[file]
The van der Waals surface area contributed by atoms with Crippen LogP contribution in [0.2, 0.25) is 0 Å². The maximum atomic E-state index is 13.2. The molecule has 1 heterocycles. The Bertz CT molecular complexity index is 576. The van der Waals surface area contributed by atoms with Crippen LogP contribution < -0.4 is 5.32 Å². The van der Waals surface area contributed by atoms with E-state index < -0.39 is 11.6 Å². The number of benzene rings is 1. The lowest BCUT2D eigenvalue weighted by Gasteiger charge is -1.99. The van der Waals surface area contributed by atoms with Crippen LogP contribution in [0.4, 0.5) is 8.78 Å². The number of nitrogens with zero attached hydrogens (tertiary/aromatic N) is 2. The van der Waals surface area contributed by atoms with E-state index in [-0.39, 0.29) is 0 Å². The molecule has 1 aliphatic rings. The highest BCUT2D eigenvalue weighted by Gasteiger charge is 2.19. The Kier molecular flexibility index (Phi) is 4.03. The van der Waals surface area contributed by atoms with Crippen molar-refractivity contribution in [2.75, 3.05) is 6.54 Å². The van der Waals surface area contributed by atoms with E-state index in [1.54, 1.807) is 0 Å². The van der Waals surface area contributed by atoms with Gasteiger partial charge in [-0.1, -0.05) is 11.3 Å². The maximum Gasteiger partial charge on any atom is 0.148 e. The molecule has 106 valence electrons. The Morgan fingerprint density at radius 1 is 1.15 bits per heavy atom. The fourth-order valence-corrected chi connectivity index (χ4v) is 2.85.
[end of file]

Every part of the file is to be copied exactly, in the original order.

The van der Waals surface area contributed by atoms with Crippen LogP contribution in [0.2, 0.25) is 0 Å². The maximum atomic E-state index is 13.2. The molecule has 1 heterocycles. The Bertz CT molecular complexity index is 576. The van der Waals surface area contributed by atoms with Crippen LogP contribution < -0.4 is 5.32 Å². The van der Waals surface area contributed by atoms with E-state index < -0.39 is 11.6 Å². The number of benzene rings is 1. The lowest BCUT2D eigenvalue weighted by Gasteiger charge is -1.99. The van der Waals surface area contributed by atoms with Crippen LogP contribution in [0.4, 0.5) is 8.78 Å². The number of nitrogens with zero attached hydrogens (tertiary/aromatic N) is 2. The van der Waals surface area contributed by atoms with E-state index in [-0.39, 0.29) is 0 Å². The molecule has 1 aliphatic rings. The highest BCUT2D eigenvalue weighted by Gasteiger charge is 2.19. The Kier molecular flexibility index (Phi) is 4.03. The van der Waals surface area contributed by atoms with Crippen molar-refractivity contribution in [2.75, 3.05) is 6.54 Å². The van der Waals surface area contributed by atoms with E-state index in [1.54, 1.807) is 0 Å². The van der Waals surface area contributed by atoms with Gasteiger partial charge in [-0.1, -0.05) is 11.3 Å². The maximum Gasteiger partial charge on any atom is 0.148 e. The molecule has 106 valence electrons. The Morgan fingerprint density at radius 1 is 1.15 bits per heavy atom. The fourth-order valence-corrected chi connectivity index (χ4v) is 2.85.